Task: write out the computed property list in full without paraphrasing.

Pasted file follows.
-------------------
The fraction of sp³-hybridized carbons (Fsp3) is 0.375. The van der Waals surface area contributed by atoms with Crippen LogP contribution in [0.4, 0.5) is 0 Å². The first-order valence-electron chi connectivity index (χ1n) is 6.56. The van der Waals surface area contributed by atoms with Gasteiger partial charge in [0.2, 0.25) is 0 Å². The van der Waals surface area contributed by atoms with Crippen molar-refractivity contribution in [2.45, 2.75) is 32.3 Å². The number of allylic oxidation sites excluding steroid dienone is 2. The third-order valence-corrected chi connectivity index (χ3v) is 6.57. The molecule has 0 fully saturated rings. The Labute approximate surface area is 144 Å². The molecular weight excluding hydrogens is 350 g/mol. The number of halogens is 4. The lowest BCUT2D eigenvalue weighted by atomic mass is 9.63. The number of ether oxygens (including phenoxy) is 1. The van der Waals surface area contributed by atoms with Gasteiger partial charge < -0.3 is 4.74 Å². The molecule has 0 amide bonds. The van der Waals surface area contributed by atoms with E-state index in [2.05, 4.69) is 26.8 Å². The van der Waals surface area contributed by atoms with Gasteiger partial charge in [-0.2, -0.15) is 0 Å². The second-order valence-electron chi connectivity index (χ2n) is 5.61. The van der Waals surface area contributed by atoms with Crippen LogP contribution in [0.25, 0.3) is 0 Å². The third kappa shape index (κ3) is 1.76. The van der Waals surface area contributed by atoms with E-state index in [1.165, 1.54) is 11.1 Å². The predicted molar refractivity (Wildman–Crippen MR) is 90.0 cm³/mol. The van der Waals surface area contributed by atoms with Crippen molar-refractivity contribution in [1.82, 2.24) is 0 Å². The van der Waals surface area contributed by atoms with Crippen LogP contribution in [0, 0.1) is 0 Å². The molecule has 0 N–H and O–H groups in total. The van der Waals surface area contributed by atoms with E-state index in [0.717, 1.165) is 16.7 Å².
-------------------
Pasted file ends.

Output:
The fraction of sp³-hybridized carbons (Fsp3) is 0.375. The van der Waals surface area contributed by atoms with Crippen LogP contribution in [0.4, 0.5) is 0 Å². The first-order valence-electron chi connectivity index (χ1n) is 6.56. The van der Waals surface area contributed by atoms with Gasteiger partial charge in [0.2, 0.25) is 0 Å². The van der Waals surface area contributed by atoms with Crippen molar-refractivity contribution in [2.45, 2.75) is 32.3 Å². The number of allylic oxidation sites excluding steroid dienone is 2. The third-order valence-corrected chi connectivity index (χ3v) is 6.57. The molecule has 0 fully saturated rings. The Labute approximate surface area is 144 Å². The molecular weight excluding hydrogens is 350 g/mol. The number of halogens is 4. The lowest BCUT2D eigenvalue weighted by atomic mass is 9.63. The number of ether oxygens (including phenoxy) is 1. The van der Waals surface area contributed by atoms with Gasteiger partial charge < -0.3 is 4.74 Å². The molecule has 0 amide bonds. The van der Waals surface area contributed by atoms with E-state index in [2.05, 4.69) is 26.8 Å². The van der Waals surface area contributed by atoms with Gasteiger partial charge in [-0.2, -0.15) is 0 Å². The second-order valence-electron chi connectivity index (χ2n) is 5.61. The van der Waals surface area contributed by atoms with Crippen LogP contribution in [0.25, 0.3) is 0 Å². The third kappa shape index (κ3) is 1.76. The van der Waals surface area contributed by atoms with E-state index in [1.165, 1.54) is 11.1 Å². The predicted molar refractivity (Wildman–Crippen MR) is 90.0 cm³/mol. The van der Waals surface area contributed by atoms with Crippen molar-refractivity contribution in [1.82, 2.24) is 0 Å². The van der Waals surface area contributed by atoms with Crippen LogP contribution in [0, 0.1) is 0 Å². The molecule has 0 N–H and O–H groups in total. The van der Waals surface area contributed by atoms with E-state index in [0.717, 1.165) is 16.7 Å².